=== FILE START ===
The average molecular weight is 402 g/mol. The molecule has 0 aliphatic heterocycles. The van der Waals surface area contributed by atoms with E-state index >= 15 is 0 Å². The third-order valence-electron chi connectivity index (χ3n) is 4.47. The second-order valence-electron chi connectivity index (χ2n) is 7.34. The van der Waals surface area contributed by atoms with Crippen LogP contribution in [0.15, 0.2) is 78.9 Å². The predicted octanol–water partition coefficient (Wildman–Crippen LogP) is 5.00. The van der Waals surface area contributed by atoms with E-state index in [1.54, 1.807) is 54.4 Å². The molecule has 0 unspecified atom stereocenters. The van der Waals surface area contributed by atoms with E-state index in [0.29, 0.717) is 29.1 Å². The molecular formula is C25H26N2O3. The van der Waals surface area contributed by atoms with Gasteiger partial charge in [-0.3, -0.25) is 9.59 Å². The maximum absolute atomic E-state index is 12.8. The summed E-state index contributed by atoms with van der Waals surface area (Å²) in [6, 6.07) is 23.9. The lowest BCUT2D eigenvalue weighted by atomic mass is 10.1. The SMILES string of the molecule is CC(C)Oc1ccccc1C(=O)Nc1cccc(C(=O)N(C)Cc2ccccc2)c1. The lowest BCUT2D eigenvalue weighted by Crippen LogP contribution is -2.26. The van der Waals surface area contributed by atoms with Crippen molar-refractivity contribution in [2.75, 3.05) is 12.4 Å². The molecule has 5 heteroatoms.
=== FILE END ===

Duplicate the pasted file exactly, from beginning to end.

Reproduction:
The average molecular weight is 402 g/mol. The molecule has 0 aliphatic heterocycles. The van der Waals surface area contributed by atoms with E-state index >= 15 is 0 Å². The third-order valence-electron chi connectivity index (χ3n) is 4.47. The second-order valence-electron chi connectivity index (χ2n) is 7.34. The van der Waals surface area contributed by atoms with Crippen LogP contribution in [0.15, 0.2) is 78.9 Å². The predicted octanol–water partition coefficient (Wildman–Crippen LogP) is 5.00. The van der Waals surface area contributed by atoms with E-state index in [1.54, 1.807) is 54.4 Å². The molecule has 0 unspecified atom stereocenters. The van der Waals surface area contributed by atoms with E-state index in [0.29, 0.717) is 29.1 Å². The molecular formula is C25H26N2O3. The van der Waals surface area contributed by atoms with Gasteiger partial charge in [-0.3, -0.25) is 9.59 Å². The maximum absolute atomic E-state index is 12.8. The summed E-state index contributed by atoms with van der Waals surface area (Å²) in [6, 6.07) is 23.9. The lowest BCUT2D eigenvalue weighted by atomic mass is 10.1. The SMILES string of the molecule is CC(C)Oc1ccccc1C(=O)Nc1cccc(C(=O)N(C)Cc2ccccc2)c1. The lowest BCUT2D eigenvalue weighted by Crippen LogP contribution is -2.26. The van der Waals surface area contributed by atoms with Crippen molar-refractivity contribution in [2.75, 3.05) is 12.4 Å². The molecule has 5 heteroatoms.